(Book 1 of the Lord Krishna Trilogy)
- Paperback: 358 pages
- Publisher: Bloomsbury India (29 May 2018)
- Language: English
- ISBN-10: 9387457710
- ISBN-13: 978-9387457713
- Availability: In stock
The book provides an excellent insight into the working of the society in Krishna’s times. Small conversations bring out the deeper meanings of many of the common practices of the people of those times which persist to this day;
Evil ideology of Kutil Muni and its influence on Kamsa is depicted in a manner that anticipates future events in the next parts of the Trilogy. The Reverse Swastika as the symbol of an evil ideology is fittingly destroyed with the slaying of Kamsa.
Krishna Gopeshvara is the first book in a proposed Krishna Trilogy by Sanjay Dixit. The book was soft launched by unveiling the cover of the book by Sanjay Dixit with the publishers Bloomsbury Publishing on 18 November 2017 in the second edition of The Jaipur Dialogues event. The book has now been published on 29th May 2018. The sub-title of the book was initially publicised as “Rationalist of Vrishnis”, but has now been changed to “The Truth of Vrishnis”. According to Dixit, the book aims to explore Krishna’s life events from a rational perspective.
Krishna Gopeshvara follows the trend of historical fictions made popular by Amish Tripathi with his Shiva Trilogy and Ram Chandra Series. It is an action packed thriller set in the Mahabharata era.
According to Dixit, the book is an attempt to create a logical explanation around the engaging persona of arguably the most complex of characters in the Hindu pantheon. During the launch of the book, he stated that there is much truth in the saying that ‘Listen to Krishna, but follow Rama’. He said in the soft launch that Rama was a linear personality who set examples of his own conduct for others to follow, whereas Krishna was in a higher state of evolution as Yogeshvara whose actions cannot be easily understood or followed by lay people, but his teachings are in an exalted state which can be followed by everyone from Yogi to Gopi.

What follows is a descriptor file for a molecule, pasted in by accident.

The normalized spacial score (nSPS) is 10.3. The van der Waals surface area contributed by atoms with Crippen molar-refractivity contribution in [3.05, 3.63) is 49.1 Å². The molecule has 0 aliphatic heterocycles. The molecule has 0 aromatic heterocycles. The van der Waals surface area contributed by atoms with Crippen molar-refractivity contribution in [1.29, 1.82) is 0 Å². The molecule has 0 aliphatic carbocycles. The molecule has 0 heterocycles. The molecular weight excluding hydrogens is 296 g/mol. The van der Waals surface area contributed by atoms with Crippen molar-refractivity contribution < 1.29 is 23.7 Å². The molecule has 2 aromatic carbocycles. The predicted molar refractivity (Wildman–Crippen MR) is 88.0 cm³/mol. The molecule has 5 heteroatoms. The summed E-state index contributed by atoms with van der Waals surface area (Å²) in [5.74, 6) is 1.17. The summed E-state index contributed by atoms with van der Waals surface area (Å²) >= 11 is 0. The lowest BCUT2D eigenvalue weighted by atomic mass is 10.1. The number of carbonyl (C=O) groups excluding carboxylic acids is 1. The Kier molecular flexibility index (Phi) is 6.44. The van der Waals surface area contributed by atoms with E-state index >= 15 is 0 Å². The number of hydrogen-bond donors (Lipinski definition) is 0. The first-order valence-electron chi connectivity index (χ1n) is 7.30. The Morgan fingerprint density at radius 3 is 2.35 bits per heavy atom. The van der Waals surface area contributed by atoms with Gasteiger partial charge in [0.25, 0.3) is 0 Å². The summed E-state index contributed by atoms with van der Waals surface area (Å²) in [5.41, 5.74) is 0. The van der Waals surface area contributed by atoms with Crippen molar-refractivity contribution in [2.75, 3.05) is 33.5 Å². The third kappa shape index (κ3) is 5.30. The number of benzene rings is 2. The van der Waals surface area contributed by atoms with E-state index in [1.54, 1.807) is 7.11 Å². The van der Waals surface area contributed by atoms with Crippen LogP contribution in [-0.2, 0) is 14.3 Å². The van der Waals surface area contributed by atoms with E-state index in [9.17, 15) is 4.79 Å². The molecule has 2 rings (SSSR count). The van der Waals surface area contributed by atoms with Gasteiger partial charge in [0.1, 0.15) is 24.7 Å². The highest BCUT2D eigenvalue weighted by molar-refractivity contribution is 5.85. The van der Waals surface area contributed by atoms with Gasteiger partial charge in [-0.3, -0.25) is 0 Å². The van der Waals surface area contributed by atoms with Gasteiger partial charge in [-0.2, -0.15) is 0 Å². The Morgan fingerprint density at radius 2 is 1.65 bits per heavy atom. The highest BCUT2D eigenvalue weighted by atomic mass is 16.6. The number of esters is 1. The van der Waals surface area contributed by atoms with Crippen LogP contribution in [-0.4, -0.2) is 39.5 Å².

According to Amazon, “‘Krishna Gopeshvara’ is first part of a trilogy on Lord Krishna. It covers the life events of Lord Krishna from roughly Kansa’s capture of the Mathura throne, to Kansa’s killing by Krishna. It is written in the genre of historical fiction. Krishna and Kansa are not presented as some extra-terrestrial beings, but as human beings pursuing their narratives according to their understanding of the world around them. The script is presented as a clash of two narratives – one the dharmic narrative symbolized by Krishna, and the other being a totalitarian narrative symbolized by Kansa. Radha comes in as an inspiration to the young Krishna.
The story is presented as a rational explanation of events around Krishna’s early life. Things that look impossible to an ordinary person have been reconfigured as plausible events. The only assumption that has been made is that Krishna was a highly gifted young man.
Fictional characters have been added to enhance the totalitarian narrative espoused by Kansa. However, the script never leaves the template of history and geography of Aryavarta in the Mahabharata times. Care has been taken that the philosophy associated with Sanatana Dharma comes out in small conversations.”
In an interview given to Swarajya (magazine), Dixit refuted the charge that by attacking violent monotheism of Kutila Dharma, he was indirectly hinting at something. He stated in the interview that tendency for using violence to deify is as old as Hiranyakashipu in the Indian tradition, so it is wrong to say that violent monotheism did not exist in the ancient era. He made a distinction between monism and monotheism and between monotheism and violent monotheism.